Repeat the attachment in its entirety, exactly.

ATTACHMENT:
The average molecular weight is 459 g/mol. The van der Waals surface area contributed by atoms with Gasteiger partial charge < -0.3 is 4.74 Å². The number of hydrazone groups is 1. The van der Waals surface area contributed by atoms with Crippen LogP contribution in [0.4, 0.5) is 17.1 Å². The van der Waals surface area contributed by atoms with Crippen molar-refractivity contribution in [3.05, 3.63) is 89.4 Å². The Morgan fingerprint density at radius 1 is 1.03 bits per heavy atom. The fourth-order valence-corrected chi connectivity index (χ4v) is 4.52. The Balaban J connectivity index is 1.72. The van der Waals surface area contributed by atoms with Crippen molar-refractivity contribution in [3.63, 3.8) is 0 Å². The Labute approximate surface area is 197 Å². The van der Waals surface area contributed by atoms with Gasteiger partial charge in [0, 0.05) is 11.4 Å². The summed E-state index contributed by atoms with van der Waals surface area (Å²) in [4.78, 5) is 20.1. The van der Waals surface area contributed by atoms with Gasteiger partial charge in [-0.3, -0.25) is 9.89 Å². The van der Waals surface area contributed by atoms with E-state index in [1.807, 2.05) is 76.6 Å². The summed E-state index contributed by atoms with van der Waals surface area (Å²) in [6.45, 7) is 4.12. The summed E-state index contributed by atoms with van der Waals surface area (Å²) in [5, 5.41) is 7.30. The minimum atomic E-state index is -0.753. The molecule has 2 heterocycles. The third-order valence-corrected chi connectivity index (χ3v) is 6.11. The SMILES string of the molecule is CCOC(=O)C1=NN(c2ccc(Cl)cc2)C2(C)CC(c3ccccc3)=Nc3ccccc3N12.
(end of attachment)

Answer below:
The average molecular weight is 459 g/mol. The van der Waals surface area contributed by atoms with Gasteiger partial charge < -0.3 is 4.74 Å². The number of hydrazone groups is 1. The van der Waals surface area contributed by atoms with Crippen LogP contribution in [0.4, 0.5) is 17.1 Å². The van der Waals surface area contributed by atoms with Crippen molar-refractivity contribution in [3.05, 3.63) is 89.4 Å². The Morgan fingerprint density at radius 1 is 1.03 bits per heavy atom. The fourth-order valence-corrected chi connectivity index (χ4v) is 4.52. The Balaban J connectivity index is 1.72. The van der Waals surface area contributed by atoms with Crippen molar-refractivity contribution in [3.63, 3.8) is 0 Å². The Labute approximate surface area is 197 Å². The van der Waals surface area contributed by atoms with Gasteiger partial charge in [0, 0.05) is 11.4 Å². The summed E-state index contributed by atoms with van der Waals surface area (Å²) in [4.78, 5) is 20.1. The van der Waals surface area contributed by atoms with Gasteiger partial charge in [-0.3, -0.25) is 9.89 Å². The van der Waals surface area contributed by atoms with E-state index in [1.807, 2.05) is 76.6 Å². The summed E-state index contributed by atoms with van der Waals surface area (Å²) in [6.45, 7) is 4.12. The summed E-state index contributed by atoms with van der Waals surface area (Å²) in [5, 5.41) is 7.30. The minimum atomic E-state index is -0.753. The molecule has 2 heterocycles. The third-order valence-corrected chi connectivity index (χ3v) is 6.11. The SMILES string of the molecule is CCOC(=O)C1=NN(c2ccc(Cl)cc2)C2(C)CC(c3ccccc3)=Nc3ccccc3N12.